Sheral Schowe on Wine



 

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The Event
Napa Valley Crush
© by Sheral Schowe
The University of Utah wine education class has just returned from its fourth annual trip to Napa Valley, and luckily for our group, the timing was perfect—right in the middle of harvest.

Arriving at crush time can be one of the most educational and exciting times to visit the wineries. This year the leaves had already begun to change their colors to bright yellow, orange and red, providing a spectacular backdrop for each of our wine-related activities.

Napa is still buzzing with activity in the vineyards with hundreds of workers harvesting the grapes by hand, and a few machines in the more commercial vineyards. Bins of grapes are then loaded into trucks and transported to the wineries for the crush. Whole bunches of grapes fresh from the vineyard are dumped from flatbed trucks into a stainless-steel hopper. An auger pushes the red grapes slowly into a destemming machine, which removes all of the individual grapes from the stems. This machine also crushes the red grapes into a soupy mixture of seeds, skins, and juice called must. If the grapes are white, they are gently pressed by a huge plastic or fabric bladder press in order to extract the juice from the grapes without skin to juice contact.

The grape juice is then "racked" off into steel tanks to be inoculated with yeast to begin the process of fermentation. We witnessed this process in several wineries, from Carneros to Calistoga. It was a wonderful opportunity for everyone to learn firsthand how the process of winemaking begins.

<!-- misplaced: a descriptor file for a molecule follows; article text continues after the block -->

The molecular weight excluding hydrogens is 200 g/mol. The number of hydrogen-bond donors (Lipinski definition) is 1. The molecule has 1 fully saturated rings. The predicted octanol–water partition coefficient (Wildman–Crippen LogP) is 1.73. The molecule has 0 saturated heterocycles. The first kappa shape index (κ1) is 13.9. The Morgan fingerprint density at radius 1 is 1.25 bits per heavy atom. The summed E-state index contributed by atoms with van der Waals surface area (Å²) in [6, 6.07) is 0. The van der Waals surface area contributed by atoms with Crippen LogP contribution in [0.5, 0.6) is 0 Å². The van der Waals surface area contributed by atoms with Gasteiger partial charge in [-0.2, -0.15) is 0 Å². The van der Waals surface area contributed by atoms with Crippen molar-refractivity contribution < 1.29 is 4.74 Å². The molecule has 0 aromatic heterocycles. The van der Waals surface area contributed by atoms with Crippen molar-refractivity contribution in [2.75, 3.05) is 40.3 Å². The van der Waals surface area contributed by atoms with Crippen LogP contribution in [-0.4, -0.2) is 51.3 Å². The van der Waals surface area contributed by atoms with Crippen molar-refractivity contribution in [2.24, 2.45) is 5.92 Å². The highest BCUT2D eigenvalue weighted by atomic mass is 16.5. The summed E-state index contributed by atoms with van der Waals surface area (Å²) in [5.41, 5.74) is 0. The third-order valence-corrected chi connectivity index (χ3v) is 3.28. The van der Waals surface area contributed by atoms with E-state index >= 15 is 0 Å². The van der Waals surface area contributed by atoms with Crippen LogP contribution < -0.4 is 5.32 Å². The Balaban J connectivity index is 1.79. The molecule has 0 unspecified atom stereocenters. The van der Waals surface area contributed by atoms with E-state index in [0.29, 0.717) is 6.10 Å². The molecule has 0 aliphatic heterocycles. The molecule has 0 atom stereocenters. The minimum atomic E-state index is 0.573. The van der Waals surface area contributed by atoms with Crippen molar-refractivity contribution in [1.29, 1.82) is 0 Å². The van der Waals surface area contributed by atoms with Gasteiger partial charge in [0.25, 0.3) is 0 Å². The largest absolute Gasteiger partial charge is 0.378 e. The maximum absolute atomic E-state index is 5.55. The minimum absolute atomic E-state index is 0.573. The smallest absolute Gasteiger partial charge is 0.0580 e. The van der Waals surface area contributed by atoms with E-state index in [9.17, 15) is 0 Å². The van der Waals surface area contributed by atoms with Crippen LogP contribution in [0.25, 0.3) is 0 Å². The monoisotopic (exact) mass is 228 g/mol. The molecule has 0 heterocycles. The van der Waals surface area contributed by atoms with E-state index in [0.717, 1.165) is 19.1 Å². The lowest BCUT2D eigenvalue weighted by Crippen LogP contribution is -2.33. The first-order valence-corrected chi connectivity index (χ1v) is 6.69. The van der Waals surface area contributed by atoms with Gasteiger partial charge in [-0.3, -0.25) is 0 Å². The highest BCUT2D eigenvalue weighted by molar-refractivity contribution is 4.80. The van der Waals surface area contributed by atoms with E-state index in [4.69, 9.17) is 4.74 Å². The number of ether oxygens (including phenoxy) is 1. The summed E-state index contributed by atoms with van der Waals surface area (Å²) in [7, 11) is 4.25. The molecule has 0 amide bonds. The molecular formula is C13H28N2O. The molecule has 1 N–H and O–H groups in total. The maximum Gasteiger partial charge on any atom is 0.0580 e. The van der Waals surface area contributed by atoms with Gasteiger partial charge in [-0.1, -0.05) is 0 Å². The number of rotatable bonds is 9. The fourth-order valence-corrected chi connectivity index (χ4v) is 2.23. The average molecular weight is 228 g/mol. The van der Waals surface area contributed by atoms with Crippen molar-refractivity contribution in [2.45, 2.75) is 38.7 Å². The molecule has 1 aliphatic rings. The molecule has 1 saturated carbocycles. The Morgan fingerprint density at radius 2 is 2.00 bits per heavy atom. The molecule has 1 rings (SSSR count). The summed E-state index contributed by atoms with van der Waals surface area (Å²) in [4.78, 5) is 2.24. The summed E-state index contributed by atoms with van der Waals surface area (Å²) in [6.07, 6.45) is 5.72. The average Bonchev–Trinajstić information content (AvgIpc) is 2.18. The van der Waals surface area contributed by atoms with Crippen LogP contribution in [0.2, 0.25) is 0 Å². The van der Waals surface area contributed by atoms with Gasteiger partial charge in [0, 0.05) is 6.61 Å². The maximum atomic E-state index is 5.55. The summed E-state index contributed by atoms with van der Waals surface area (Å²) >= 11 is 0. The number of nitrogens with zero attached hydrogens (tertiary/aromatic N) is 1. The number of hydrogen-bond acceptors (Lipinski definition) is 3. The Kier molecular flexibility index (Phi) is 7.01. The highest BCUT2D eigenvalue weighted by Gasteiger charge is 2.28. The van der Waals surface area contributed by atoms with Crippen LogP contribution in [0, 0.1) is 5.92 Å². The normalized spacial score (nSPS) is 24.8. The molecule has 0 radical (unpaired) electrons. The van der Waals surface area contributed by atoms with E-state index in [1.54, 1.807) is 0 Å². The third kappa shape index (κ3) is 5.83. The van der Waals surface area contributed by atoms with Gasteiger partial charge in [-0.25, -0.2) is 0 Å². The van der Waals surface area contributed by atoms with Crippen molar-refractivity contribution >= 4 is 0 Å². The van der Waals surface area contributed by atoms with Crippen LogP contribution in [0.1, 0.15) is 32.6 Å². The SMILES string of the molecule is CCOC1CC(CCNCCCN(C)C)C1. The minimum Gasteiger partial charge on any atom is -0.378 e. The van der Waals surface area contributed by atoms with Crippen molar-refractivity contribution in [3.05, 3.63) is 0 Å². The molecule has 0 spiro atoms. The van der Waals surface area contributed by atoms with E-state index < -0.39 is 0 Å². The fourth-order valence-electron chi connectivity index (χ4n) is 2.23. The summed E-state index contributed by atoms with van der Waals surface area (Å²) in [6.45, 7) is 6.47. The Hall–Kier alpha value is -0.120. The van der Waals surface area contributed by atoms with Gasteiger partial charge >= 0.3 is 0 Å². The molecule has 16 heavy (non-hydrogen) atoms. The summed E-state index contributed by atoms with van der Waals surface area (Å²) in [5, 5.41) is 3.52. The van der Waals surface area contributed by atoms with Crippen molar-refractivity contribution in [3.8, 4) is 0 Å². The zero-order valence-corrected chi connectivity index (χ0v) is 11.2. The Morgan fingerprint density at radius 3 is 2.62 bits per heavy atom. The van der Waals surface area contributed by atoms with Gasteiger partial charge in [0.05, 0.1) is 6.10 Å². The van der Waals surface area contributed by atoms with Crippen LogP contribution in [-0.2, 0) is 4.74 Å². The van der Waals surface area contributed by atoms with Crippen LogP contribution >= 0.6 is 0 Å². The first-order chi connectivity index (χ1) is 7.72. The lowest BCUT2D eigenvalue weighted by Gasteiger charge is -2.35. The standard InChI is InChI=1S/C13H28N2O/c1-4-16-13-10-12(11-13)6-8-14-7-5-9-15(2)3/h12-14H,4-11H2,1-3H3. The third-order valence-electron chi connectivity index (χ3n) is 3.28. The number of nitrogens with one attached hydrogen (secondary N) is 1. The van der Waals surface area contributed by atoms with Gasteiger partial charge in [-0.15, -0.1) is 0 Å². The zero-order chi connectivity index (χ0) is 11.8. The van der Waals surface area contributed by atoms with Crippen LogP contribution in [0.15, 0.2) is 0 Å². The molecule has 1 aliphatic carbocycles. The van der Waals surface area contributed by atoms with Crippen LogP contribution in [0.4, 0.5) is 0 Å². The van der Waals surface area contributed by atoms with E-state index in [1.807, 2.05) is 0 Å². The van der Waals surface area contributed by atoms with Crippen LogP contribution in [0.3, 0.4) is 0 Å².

Napa, bordered on both sides by mountains, stretches 30 miles in length, ranging from one to five miles in width. The region begins in the town of Napa to the south and ends just past the town of Calistoga. It is known for its diversity in soils, including over 30 different types, which contribute to different qualities, aromas, and flavors in the wines. There are about 250 established wineries in Napa, each with its own unique style of winemaking (viticulture) and grape growing (enology). To the Wappo Indians who first inhabited the valley, Napa meant a land of plenty; plenty of different types of grapes, and plenty of varietal wines.

The wineries we visited will be featured over the next few weeks, including the wines which are available in Utah at the wine stores.

Oct. 21, 1999

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